Curtis Himel (Engineering, design, project management):
I’d been “moonlighting” with games for years- slowly building up skill, tech, and libraries. But progress was slow- I was always just too mentally tired after a long day of “real work.”
Circa the end of 2011, I decided it was time to get down to business, start telling stories, and make something bigger than a desk job. That night I sat down to brainstorm ideas for a “quick” game and came up with the original ideas for Jacob’s Ladder. The design has evolved, but the core of a boy’s dream world where he just walks and you manipulate the world to keep him safe never changed. I’ve barely known what a “weekend” is since that day, but the stars are aligning and the pieces are sliding into place. The past year or so has been of the best in a long time and I’ve no doubt it will be worth it.
Kristen Dahms (Art):
While I’ve certainly got a lot on my plate, Jacob’s Ladder is by no means a one-man effort. All the backgrounds and much of the foreground tile art you see is original work of the talented Kristen Dahms. To portray Jacob’s dreamscape, we decided on hand-painted water-color backgrounds. The “fuzziness” of the medium really helps to hammer home the “dream” concept. It also lends itself to smooth transitions as Jacob climbs from his house, into his neighborhood, over the downtown skyline and the mountains beyond- ascending into the sky and celestial palaces above.
While Kristen has been doing art for years, Jacob’s Ladder will be her video-game debut.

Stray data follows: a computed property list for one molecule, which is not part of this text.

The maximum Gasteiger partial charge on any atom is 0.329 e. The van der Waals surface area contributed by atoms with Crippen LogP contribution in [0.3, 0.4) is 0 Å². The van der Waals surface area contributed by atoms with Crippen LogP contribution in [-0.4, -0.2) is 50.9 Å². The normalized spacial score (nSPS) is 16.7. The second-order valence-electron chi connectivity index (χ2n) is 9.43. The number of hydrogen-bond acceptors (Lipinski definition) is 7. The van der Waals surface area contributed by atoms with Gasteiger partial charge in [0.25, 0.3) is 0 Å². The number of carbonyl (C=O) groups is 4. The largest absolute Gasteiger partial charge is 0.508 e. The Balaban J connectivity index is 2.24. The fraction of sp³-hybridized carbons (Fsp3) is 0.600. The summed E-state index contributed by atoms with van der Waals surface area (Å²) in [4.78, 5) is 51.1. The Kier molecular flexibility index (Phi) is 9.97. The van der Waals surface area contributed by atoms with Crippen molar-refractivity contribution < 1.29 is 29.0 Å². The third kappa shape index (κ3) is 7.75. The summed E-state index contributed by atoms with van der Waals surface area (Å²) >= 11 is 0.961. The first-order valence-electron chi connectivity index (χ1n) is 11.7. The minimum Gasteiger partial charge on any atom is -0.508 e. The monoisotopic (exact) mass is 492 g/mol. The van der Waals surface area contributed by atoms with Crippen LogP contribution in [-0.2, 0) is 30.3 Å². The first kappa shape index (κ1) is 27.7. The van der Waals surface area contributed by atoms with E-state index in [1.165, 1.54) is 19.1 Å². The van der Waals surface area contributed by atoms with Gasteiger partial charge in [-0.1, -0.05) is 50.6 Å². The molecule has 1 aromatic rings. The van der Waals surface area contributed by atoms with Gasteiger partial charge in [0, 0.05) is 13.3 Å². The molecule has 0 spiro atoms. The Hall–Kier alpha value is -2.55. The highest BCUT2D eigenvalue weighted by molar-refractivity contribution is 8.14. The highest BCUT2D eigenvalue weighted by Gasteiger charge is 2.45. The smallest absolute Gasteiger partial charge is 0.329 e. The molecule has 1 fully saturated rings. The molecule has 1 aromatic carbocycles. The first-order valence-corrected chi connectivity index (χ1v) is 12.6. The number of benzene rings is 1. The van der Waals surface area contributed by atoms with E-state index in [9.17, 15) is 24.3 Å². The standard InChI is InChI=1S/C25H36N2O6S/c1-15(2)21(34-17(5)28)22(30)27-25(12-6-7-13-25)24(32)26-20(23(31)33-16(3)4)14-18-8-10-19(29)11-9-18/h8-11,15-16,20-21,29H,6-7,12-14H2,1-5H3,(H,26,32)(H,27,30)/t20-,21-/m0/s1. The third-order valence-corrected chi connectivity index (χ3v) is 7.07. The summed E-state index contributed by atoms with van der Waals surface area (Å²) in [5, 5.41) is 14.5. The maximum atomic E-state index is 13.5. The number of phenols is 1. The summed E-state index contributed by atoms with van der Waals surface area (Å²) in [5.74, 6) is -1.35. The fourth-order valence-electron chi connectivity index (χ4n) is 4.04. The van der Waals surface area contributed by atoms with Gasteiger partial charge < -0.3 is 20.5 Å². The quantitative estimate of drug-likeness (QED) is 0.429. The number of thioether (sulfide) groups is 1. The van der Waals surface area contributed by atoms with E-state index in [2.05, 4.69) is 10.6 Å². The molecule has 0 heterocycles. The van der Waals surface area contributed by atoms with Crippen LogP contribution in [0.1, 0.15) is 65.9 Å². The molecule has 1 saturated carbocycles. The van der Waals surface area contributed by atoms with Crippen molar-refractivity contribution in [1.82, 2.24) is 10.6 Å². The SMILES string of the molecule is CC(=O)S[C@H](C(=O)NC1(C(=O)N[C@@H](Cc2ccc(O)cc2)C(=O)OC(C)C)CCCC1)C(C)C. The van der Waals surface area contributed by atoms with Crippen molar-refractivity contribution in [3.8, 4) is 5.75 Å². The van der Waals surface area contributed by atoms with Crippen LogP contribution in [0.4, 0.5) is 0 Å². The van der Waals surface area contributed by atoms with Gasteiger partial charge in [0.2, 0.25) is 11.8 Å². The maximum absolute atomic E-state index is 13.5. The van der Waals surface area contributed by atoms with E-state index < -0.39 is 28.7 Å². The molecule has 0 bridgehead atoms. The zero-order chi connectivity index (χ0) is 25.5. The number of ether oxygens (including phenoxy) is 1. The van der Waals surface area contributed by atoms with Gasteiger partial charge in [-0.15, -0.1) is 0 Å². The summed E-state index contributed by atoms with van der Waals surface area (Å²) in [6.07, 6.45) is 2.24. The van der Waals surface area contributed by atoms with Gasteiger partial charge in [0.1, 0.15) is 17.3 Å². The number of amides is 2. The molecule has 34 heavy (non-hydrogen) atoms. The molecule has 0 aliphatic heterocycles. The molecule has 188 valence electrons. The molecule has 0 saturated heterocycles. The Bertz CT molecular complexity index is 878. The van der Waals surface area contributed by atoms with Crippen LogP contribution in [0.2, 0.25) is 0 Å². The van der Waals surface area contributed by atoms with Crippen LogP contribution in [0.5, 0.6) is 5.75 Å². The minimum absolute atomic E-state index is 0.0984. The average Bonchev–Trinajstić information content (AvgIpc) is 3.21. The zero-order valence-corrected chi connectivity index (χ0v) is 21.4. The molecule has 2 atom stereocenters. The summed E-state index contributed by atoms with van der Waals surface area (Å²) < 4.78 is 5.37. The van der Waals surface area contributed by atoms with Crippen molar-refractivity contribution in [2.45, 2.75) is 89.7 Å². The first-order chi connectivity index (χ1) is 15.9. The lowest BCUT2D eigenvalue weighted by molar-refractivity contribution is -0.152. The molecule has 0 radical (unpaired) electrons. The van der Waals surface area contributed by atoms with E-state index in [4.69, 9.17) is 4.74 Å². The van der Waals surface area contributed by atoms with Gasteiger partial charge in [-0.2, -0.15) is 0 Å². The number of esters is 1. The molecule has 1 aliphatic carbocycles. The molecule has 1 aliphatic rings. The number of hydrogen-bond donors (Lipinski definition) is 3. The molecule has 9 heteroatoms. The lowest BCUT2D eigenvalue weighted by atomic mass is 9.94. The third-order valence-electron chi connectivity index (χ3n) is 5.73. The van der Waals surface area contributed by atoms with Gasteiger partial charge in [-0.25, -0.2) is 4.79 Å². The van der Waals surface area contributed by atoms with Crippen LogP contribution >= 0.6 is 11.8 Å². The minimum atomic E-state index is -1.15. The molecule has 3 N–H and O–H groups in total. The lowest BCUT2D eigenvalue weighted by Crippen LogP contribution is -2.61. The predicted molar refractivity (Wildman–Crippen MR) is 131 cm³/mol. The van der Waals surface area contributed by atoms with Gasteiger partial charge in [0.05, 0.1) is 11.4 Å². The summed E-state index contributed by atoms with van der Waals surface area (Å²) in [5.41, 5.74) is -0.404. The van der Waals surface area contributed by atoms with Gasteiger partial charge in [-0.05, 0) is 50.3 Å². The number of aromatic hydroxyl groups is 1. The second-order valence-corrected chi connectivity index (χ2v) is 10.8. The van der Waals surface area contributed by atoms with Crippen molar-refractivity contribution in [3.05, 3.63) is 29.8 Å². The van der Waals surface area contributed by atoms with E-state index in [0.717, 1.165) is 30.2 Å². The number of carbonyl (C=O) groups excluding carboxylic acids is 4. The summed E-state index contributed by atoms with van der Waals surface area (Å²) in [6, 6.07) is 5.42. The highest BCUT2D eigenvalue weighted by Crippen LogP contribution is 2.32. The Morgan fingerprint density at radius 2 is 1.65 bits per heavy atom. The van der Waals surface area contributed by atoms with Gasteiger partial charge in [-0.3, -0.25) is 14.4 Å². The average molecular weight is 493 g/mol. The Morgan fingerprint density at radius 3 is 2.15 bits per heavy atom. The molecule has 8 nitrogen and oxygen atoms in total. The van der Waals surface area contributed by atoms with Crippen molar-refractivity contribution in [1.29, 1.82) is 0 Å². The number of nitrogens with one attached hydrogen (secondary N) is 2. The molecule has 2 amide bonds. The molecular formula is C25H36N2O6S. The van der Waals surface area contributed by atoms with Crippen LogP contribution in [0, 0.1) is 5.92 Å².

J.C.C. Brown (Music):
In a game like Jacobs’s Ladder, the music is just as important to the themeing as the visual art. In another video-game debut, Jon Brown is expertly composing an original orchestral score.
While I had some idea how to direct Kristen, I was next-to-clueless as a music director. I was like “uh… here’s the game and some YouTube videos of video-game music I like. Kinda like that? Sad, but hopeful at the same time? Maybe?” But he just said “alright, I think I got it” and somehow came back a few weeks later with a 3-part demo track that nearly nailed it the first time. I was shocked. He even masterfully used a child’s music box as an instrument for the opening house area! The music fit perfectly- progressing from sounds reminiscent of a playing child to more ethereal and otherworldly themes in later levels.
James O’Reilly (Jacob Animation, some foreground art):
James handled animating Jacob from Kristen’s concept sketches and did some other foreground art.
Ross Gillespie (Additional foreground art):
Ross helped with the last pieces of foreground art and tiles needed to finish up the game.
Dave Saunders (Trailers):
Dave put together the game trailers.
www.freesound.org (Sound effects):
Sound effects were used (sampled or in whole) from the following users on www.freesound.org : firstname.lastname@example.org, CGEffex, duncanlweisma, joedeshon, klankbleed, luffy, outroelison, reelworldstudio, RHumphries, samule44, shakaharu
Fonts were used from the following users on www.dafont.com :
William Koch, Manfred Klein
Special Thanks / Random Help / Test Hardware:
Reuben Fries, Mark Diehr, Andrew Miller, Chris Neubauer